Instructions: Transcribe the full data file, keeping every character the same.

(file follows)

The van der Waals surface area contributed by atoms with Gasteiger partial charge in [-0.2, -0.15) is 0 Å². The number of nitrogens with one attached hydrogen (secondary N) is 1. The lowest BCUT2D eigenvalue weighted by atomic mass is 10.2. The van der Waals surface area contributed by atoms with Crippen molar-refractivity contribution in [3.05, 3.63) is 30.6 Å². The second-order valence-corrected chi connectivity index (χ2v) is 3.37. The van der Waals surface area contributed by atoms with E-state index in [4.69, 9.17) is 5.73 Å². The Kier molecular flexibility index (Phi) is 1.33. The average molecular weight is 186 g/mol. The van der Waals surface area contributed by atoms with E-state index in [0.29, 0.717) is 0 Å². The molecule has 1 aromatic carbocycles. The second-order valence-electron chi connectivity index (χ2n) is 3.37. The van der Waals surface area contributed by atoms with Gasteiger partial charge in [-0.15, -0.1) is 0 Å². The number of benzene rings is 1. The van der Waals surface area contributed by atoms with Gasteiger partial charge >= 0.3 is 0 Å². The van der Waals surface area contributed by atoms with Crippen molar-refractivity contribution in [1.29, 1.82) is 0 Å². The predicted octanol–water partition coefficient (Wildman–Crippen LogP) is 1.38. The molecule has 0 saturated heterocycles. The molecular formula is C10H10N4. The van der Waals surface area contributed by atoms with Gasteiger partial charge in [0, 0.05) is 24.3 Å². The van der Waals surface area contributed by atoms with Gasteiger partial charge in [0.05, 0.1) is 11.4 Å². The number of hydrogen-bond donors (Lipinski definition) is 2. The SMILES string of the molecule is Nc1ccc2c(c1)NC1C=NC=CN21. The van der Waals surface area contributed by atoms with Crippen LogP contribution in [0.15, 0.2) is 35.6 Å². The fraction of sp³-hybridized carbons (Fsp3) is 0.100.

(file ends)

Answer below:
The van der Waals surface area contributed by atoms with Gasteiger partial charge in [-0.2, -0.15) is 0 Å². The number of nitrogens with one attached hydrogen (secondary N) is 1. The lowest BCUT2D eigenvalue weighted by atomic mass is 10.2. The van der Waals surface area contributed by atoms with Crippen molar-refractivity contribution in [3.05, 3.63) is 30.6 Å². The second-order valence-corrected chi connectivity index (χ2v) is 3.37. The van der Waals surface area contributed by atoms with E-state index in [4.69, 9.17) is 5.73 Å². The Kier molecular flexibility index (Phi) is 1.33. The average molecular weight is 186 g/mol. The van der Waals surface area contributed by atoms with E-state index in [0.29, 0.717) is 0 Å². The molecule has 1 aromatic carbocycles. The second-order valence-electron chi connectivity index (χ2n) is 3.37. The van der Waals surface area contributed by atoms with Gasteiger partial charge in [-0.15, -0.1) is 0 Å². The number of benzene rings is 1. The van der Waals surface area contributed by atoms with Gasteiger partial charge >= 0.3 is 0 Å². The van der Waals surface area contributed by atoms with Crippen molar-refractivity contribution in [1.29, 1.82) is 0 Å². The predicted octanol–water partition coefficient (Wildman–Crippen LogP) is 1.38. The molecule has 0 saturated heterocycles. The molecular formula is C10H10N4. The van der Waals surface area contributed by atoms with Gasteiger partial charge in [0, 0.05) is 24.3 Å². The van der Waals surface area contributed by atoms with Gasteiger partial charge in [0.05, 0.1) is 11.4 Å². The number of hydrogen-bond donors (Lipinski definition) is 2. The SMILES string of the molecule is Nc1ccc2c(c1)NC1C=NC=CN21. The van der Waals surface area contributed by atoms with Crippen LogP contribution in [0.15, 0.2) is 35.6 Å². The fraction of sp³-hybridized carbons (Fsp3) is 0.100.